J&B Case Analysis
The May 16, 2000 Harvard Business case describes how J&B Scotch has suffered from sluggish sales since the 1970's. Once the best selling whisky in its class, J&B was now losing share and volume in a declining category. The author, Grant McCracken, goes on to say that the long term prospect is grim. Something needed to happen to boost sales for this once thriving brand. The article introduces you to Michael Stoner, VP and Product Group Director for the Schieffelin & Somerset Co. He was in charge of getting the J&B brand back on track and once again following a profitable path. He believed it came down to a question of figuring out what had gone right in the glory days, what had gone wrong in the 1970's and whether and where there was a chance to revive the brand. He has his work cut out for him.
The Problems Facing the Brand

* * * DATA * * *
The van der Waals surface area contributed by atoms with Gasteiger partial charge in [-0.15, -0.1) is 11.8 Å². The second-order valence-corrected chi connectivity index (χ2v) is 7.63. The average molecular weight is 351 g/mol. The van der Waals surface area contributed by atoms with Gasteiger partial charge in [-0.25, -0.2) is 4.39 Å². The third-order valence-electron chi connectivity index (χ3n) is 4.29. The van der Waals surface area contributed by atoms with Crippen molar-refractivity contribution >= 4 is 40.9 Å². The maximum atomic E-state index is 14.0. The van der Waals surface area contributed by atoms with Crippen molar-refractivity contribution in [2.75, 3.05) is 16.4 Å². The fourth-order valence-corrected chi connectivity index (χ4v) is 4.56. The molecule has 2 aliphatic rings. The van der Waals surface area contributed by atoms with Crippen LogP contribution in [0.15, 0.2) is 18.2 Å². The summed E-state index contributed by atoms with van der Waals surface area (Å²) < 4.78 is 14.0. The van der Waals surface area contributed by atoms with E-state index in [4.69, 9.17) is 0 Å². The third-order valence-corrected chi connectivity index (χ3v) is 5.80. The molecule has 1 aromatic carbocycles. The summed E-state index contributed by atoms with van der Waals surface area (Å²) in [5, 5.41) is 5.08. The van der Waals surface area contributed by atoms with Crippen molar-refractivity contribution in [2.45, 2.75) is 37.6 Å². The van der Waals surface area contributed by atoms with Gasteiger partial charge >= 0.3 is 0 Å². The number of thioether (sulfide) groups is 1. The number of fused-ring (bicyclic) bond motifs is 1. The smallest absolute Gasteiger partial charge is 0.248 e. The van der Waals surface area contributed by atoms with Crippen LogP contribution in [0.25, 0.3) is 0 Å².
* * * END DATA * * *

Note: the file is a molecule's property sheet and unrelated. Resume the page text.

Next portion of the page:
In the 1970's the typical Scotch drinker was between 40-50 years old. There was a certain stigma that came along with enjoying the brown liquor. You were most likely conservative and among society's upper-crust. But, with the Vietnam War and the post WW II baby "boom" changing the demographics, a dramatic shift in popular culture arose. People started to frown on excess. Less was better. And in this new cultural context, Scotch fared badly. Before the 1970's people hadn't given much thought to the effects of alcohol on their health or whether they should get behind the wheel. The tide was turning and the medical community offered new research on the health risks of drinking. And new laws were passed to encourage people to drink responsibly, and encourage cities and states to act appropriately or risk losing government funding. Drinkers were turning their backs on the "brown spirits". They began to suppose that beer and wine were somehow gentler than Scotch and other liquors. As the culture changed its attitude towards alcohol, Scotch seemed to take the biggest hit,...
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